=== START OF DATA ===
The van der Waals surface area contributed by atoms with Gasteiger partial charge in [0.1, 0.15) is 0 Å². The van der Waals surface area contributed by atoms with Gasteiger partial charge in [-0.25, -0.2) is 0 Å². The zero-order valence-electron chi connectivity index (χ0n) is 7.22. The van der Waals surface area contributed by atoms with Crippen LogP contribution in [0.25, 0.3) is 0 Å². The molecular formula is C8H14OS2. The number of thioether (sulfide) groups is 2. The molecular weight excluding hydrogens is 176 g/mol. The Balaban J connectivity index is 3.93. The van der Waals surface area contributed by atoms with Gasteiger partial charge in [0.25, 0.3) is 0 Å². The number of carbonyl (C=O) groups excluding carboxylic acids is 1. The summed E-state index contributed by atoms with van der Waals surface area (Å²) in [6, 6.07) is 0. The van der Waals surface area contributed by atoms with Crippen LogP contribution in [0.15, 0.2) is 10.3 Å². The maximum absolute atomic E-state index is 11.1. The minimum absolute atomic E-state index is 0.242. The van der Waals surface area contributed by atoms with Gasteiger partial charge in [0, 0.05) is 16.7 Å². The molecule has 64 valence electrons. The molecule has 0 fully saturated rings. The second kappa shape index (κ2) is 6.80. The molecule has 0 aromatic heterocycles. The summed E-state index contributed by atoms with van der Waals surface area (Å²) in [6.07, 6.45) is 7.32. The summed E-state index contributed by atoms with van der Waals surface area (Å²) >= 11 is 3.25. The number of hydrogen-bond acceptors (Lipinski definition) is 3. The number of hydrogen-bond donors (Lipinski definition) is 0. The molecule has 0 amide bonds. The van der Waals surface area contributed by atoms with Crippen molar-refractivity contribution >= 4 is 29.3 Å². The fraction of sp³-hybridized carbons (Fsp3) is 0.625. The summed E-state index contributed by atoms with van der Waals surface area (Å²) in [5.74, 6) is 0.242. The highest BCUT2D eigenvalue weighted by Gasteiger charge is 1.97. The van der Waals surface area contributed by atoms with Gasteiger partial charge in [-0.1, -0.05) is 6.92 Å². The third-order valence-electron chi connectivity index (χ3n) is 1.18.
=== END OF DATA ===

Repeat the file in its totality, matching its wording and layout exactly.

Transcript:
The van der Waals surface area contributed by atoms with Gasteiger partial charge in [0.1, 0.15) is 0 Å². The van der Waals surface area contributed by atoms with Gasteiger partial charge in [-0.25, -0.2) is 0 Å². The zero-order valence-electron chi connectivity index (χ0n) is 7.22. The van der Waals surface area contributed by atoms with Crippen LogP contribution in [0.25, 0.3) is 0 Å². The molecular formula is C8H14OS2. The number of thioether (sulfide) groups is 2. The molecular weight excluding hydrogens is 176 g/mol. The Balaban J connectivity index is 3.93. The van der Waals surface area contributed by atoms with Gasteiger partial charge in [0.25, 0.3) is 0 Å². The number of carbonyl (C=O) groups excluding carboxylic acids is 1. The summed E-state index contributed by atoms with van der Waals surface area (Å²) in [6, 6.07) is 0. The van der Waals surface area contributed by atoms with Crippen LogP contribution in [0.15, 0.2) is 10.3 Å². The maximum absolute atomic E-state index is 11.1. The minimum absolute atomic E-state index is 0.242. The van der Waals surface area contributed by atoms with Gasteiger partial charge in [0, 0.05) is 16.7 Å². The molecule has 64 valence electrons. The molecule has 0 fully saturated rings. The second kappa shape index (κ2) is 6.80. The molecule has 0 aromatic heterocycles. The summed E-state index contributed by atoms with van der Waals surface area (Å²) in [6.07, 6.45) is 7.32. The summed E-state index contributed by atoms with van der Waals surface area (Å²) >= 11 is 3.25. The number of hydrogen-bond acceptors (Lipinski definition) is 3. The number of hydrogen-bond donors (Lipinski definition) is 0. The molecule has 0 amide bonds. The van der Waals surface area contributed by atoms with Crippen molar-refractivity contribution >= 4 is 29.3 Å². The fraction of sp³-hybridized carbons (Fsp3) is 0.625. The summed E-state index contributed by atoms with van der Waals surface area (Å²) in [5.74, 6) is 0.242. The highest BCUT2D eigenvalue weighted by Gasteiger charge is 1.97. The van der Waals surface area contributed by atoms with Gasteiger partial charge in [-0.1, -0.05) is 6.92 Å². The third-order valence-electron chi connectivity index (χ3n) is 1.18.